It's not the same zero down mortgage your used to. It's a cashback offer which, for all intents and purposes, amounts to the same thing. The lender finances 95% percent of the purchase price, plus they advance 5% of the mortgage amount as cashback to the lawyer on closing. The total financing is actually 99.89%. The lender charges a higher than normal mortgage rate (currently 5.8%) in order recoup the cashback over a 5 year period.
Given the scandalous lending practices that has lead to the US. subprime disaster, I realize that some of you may find the idea of a zero down mortgage (or anything close to it) appauling. If you are one of those people, I would ask you to consider the following:
1) To qualify for this mortgage, you need to have very good credit and prove that you have sufficient income to carry this mortgage (no hanky panky when it comes to proving income).
2) Do you think it's better to loan 95% on a $400,000 purchase that a person can't afford or 99% on a $200,000 purchase that a person can afford? What matters is that the borrower can afford to make the payments on his/her mortgage. In the US., when their market peaked before the crash, they were loaning 100% with no proof of income and with weak credit. So people were taking out bigger mortgage than they could afford to carry. Not the case here.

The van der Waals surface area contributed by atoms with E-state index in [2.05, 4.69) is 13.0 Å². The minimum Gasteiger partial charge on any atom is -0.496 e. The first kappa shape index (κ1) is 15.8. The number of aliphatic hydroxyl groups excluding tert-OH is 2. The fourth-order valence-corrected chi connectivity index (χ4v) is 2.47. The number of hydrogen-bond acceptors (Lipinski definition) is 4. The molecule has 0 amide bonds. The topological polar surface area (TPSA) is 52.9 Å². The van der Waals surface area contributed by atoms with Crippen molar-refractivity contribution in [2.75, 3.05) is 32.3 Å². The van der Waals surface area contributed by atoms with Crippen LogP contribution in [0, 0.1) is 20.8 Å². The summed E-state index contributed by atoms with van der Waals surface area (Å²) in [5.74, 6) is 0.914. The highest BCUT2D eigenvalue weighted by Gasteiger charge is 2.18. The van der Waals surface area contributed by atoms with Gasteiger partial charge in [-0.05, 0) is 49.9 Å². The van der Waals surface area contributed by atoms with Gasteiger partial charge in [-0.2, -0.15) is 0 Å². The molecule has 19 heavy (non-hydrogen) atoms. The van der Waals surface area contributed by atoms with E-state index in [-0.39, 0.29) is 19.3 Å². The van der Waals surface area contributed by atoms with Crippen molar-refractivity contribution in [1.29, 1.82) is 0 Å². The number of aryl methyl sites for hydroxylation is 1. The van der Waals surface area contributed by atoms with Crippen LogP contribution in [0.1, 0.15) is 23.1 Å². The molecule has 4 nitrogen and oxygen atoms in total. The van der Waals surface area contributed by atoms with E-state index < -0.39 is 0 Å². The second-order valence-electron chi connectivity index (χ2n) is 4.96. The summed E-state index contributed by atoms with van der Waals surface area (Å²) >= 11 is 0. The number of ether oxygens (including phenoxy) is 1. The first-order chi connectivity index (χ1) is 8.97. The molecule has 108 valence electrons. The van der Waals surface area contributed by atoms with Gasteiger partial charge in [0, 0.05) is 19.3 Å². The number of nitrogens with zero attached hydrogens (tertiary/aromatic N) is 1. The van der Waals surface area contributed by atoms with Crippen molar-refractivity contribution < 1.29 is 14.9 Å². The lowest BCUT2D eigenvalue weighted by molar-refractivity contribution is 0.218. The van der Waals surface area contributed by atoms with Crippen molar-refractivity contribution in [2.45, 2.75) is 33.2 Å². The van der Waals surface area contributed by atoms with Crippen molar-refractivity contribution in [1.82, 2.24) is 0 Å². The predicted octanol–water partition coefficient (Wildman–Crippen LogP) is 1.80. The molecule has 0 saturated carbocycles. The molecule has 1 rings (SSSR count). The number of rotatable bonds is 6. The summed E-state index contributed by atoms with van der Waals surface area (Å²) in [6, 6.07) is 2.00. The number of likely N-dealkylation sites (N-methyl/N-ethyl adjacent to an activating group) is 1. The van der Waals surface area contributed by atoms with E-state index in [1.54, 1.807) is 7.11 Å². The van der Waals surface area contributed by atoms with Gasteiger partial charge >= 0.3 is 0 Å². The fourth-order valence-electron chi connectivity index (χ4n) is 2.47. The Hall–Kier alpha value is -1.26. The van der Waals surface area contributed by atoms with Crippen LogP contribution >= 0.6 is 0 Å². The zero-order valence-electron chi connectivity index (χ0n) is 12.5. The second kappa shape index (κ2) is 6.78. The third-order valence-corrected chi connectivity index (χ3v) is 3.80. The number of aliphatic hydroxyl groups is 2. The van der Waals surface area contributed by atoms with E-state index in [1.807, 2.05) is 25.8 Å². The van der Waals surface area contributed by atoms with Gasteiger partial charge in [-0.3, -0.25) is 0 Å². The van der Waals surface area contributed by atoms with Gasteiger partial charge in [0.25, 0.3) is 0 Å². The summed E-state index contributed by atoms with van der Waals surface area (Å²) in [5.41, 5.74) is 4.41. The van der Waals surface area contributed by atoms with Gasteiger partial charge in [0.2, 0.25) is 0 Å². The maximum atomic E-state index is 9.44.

3) We need a stimulous to our economy, and there are still people out there who although they haven't been able to save for a down payment (they'll still have to come up with closing costs of course) have good paying steady jobs. If they can afford to carry the payments, I say give them the loan!
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Have a great day!